A great explanation by Josh Brown on what they consider to be the most important metric in their growing business.
“Re-orienting everything we’re doing around what the clients’ actual needs and priorities are, was the game-changer for us. Everything exploded as soon as we did it. Sounds obvious in hindsight, and yet there are thousands of advisory practices and firms that haven’t figured this out.”
Chris Bud argues that this legacy viewpoint is the greatest challenge we face in becoming a profession.
“Of course, the ‘roving client bank’ suits many advisers, and if it’s not necessarily the best way for clients to take advice, well, let the market decide. When there are enough meaningful practices out there, when there is real competition, clients will choose.”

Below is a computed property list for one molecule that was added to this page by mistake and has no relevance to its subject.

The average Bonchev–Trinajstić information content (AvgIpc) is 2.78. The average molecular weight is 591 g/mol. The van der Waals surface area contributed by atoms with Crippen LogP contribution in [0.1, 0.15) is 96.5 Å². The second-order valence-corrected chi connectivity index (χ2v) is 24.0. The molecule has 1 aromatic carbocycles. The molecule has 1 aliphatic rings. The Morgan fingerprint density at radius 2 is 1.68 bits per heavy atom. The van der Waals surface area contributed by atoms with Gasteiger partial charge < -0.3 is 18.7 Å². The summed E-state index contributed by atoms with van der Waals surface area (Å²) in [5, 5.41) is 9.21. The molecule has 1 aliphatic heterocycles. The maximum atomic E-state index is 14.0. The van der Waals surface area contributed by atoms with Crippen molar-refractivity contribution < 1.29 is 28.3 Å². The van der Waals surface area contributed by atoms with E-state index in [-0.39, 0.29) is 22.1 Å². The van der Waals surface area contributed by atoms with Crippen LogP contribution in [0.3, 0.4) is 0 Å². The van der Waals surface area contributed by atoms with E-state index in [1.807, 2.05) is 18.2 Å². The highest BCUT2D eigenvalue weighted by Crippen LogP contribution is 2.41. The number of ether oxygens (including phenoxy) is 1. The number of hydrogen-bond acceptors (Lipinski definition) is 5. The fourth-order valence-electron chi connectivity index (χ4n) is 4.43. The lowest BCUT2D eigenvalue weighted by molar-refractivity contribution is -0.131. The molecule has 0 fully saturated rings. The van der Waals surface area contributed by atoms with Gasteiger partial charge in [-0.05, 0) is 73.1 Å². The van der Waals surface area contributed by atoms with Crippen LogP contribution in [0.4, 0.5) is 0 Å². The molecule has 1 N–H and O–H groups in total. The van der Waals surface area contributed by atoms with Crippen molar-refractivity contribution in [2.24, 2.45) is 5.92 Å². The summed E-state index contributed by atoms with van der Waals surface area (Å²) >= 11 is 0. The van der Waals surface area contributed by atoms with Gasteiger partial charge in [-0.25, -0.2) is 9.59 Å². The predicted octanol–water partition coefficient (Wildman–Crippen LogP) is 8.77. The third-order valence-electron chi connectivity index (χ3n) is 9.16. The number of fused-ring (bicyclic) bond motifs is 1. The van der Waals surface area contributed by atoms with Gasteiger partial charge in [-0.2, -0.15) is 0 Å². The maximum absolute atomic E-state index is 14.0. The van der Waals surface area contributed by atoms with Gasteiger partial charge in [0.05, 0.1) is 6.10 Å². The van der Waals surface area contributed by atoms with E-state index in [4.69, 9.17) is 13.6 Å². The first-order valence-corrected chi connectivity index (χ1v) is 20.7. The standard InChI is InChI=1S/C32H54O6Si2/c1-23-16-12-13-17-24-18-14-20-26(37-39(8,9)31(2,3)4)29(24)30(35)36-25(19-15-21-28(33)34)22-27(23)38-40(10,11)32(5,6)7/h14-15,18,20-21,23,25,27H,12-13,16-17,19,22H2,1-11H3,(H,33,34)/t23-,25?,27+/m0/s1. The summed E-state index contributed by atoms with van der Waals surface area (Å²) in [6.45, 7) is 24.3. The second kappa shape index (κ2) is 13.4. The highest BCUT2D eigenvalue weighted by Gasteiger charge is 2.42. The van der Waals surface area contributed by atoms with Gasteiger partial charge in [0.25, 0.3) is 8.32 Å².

Morgan Housel looks at the power of compounding, and argues that the size of the base is more important than we think.
“And since it’s crazy and counterintuitive we overlook the right lessons. So we write 2,000 books on how Buffett sizes up management teams when the biggest and most practical takeaway from his success is, “Start investing when you’re in third grade.”
I recently shared an article by Jason Zweig in which he put forward 19 questions which potential clients should be asking advisors. Here James Osborne answers them. This is yet another example of an advisor stating their value proposition.
“Unfortunately for me there are no all-expenses-paid cruises waiting if I can just convince a few more people to lock up their money in some horrible annuity. Fortunately for me I sleep pretty well at night as a result.”